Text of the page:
More than 160 international and local tattoo artists will take part in the inaugural Singapore Ink Show, which runs from today to Sunday.
The event is the latest here to focus on tattoo art. The Singapore Tattoo Convention and Singapore Tattoo Art and Culture Show were held in 2009 and 2010 respectively.
While the body ink industry is still dominated by men, female tattoo artists are no longer a rarity. The Straits Times speaks to four local female artists who will be at the show.
1. Anthea Tan, 26, tattooing since 2014. Graduated with a Bachelor of Fine Arts from Lasalle College of the Arts
How does one learn to be a tattoo artist?
You have to be someone’s slave first. It’s kind of like a lousy internship.
Who is one quirky customer you have encountered?
I tattooed this guy who wanted the word “word” on his arm in my handwriting, in blue ink, because he wanted it to remind him of the word of God. He was definitely crazy.
What does your family think of you being a tattoo artist?
I guess they don’t have a choice as I’m a good daughter and make my own money. But I think they initially weren’t happy about it as they wanted me to be something better, like a doctor.
I’m not good at studying and I’ve always been into art, so they gradually accepted my choice. Before I came out to them that I am a tattoo artist, I was struggling with them not accepting my tattoos. They said things such as “You can’t get married” and “How are you going to find a job?”
My mum still scolds me occasionally, saying, “That dress would be so nice if you didn’t have all those tattoos.”
2. Lin Yu Shan, 29, tattooing since last year. Graduated with a diploma in Visual Communication from Nanyang Academy of Fine Arts
VIEW IT / SINGAPORE INK SHOW
WHERE: Hall 404, Suntec Singapore Convention & Exhibition Centre, 1 Raffles Boulevard
WHEN: Today, 12.30 to 9pm; tomorrow, noon to 9pm; Sunday, noon to 8pm (advance ticketholders get to enter 30 minutes earlier)
ADMISSION: $30 to $35 (one-day pass) and $70 (three-day pass)
What are some difficult places to tattoo?
The breasts are a difficult place because when you’re tattooing, you have to stretch the skin as flat as possible and that area can be quite bumpy or fleshy.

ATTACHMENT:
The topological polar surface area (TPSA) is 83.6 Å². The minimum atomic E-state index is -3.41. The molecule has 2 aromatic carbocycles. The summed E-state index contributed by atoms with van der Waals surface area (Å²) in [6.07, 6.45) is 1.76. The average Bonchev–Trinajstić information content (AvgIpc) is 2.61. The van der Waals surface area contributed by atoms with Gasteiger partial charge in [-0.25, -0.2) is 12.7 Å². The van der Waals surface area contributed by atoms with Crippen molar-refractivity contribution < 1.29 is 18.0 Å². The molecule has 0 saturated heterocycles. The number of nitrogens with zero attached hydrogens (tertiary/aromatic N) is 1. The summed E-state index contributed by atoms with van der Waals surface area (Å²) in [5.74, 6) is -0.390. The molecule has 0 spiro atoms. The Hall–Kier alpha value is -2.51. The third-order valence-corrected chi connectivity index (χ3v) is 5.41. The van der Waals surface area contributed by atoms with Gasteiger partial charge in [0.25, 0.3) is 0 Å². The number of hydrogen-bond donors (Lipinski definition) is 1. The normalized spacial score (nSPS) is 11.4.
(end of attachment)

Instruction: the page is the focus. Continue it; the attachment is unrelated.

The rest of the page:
Do you think tattoos empower people?
I think tattoos give people inner strength and confidence and help people get through difficult phases in their lives. I’ve done many tattoos where there are scars on the skin from self-harm and they can be quite sad to look at.
Some of them get tattooed to cover up their scars, but many do it as a reminder that they shouldn’t hurt themselves anymore.
Sometimes, I feel like a therapist because clients tell me the stories behind their tattoos. Every tattoo comes with a story.
Who are the customers you dislike working on?
Customers who do not trust your ideas. Certain things work well on paper, but not on skin. Ink shifts on skin because we’re made of organic matter and this means that getting very small tattoos is unrealistic.
We always tell customers, “Go big or go home” to encourage them to get tattoos that will age well.
I also try not to do hand and foot tattoos as they fade really fast and are very painful.
3. Lee Wai Leng, 44, tattooing since 2015. Apprenticed under Lionel Ng of Traditions Tattoo Collective
What do tattoo artists practise their craft on?
We tattoo on everything. We ink pomelos, bananas, pig skin and, of course, volunteers.
What is your opinion of tattooing as an artistic medium?
I think this medium is unique because it is permanent. It requires a lot of trust between the artist and the customer, which creates an intimate bond. In that respect, the artist has a responsibility to do justice to the art and how it can appear beautifully on the customer. That requires a lot of artistry and technicality.
Where do you get your influences from?
I’m drawn to artists who do a lot of botanical work. Artists I like include Chicago-based tattoo artist Stephanie Brown and Matt Lambdin, who tattoos for True Hand Society in Philadelphia.
4. Louise Ong, 33, tattooing since 2010. Apprenticed under Niccku Woo of Galaxy Tattoo 2
What has been your scariest moment on the job?
I’ve had customers who love their tattoo after it is completed, but text me the next day to tell me they hate it. That’s the scariest thing – when you receive a text from your customers saying they’re not happy with their tattoo.
It’s very difficult to cover up a tattoo. If the customer really wants to do it, I will try to fix it for him and we have to draw up a design that’s bigger than the original. However, the old tattoo can still be seen up close.
Where do you get your influences from?
I love Japanese art. I like the baku, a mythical Japanese dream-eater.
Just last week, I got a centipede tattooed on my butt.
The Japanese believe that the centipede moves only forward, so this reminds me that no matter how hard it is, I have to keep moving forward. I can’t give up now.
What kind of comments do you hear about the many tattoos on your body?
On the street, people point at me and take pictures. Sometimes their kids talk about me – it’s not nice.
Once, I took the train with my French friend, and she told me afterwards that three French people were talking about me the entire journey, saying things such as “She’s gone too far. She has way too many tattoos”.
Even my neighbour has asked my mother how she could let her daughter get so many tattoos.
More Info: www.straitstimes.com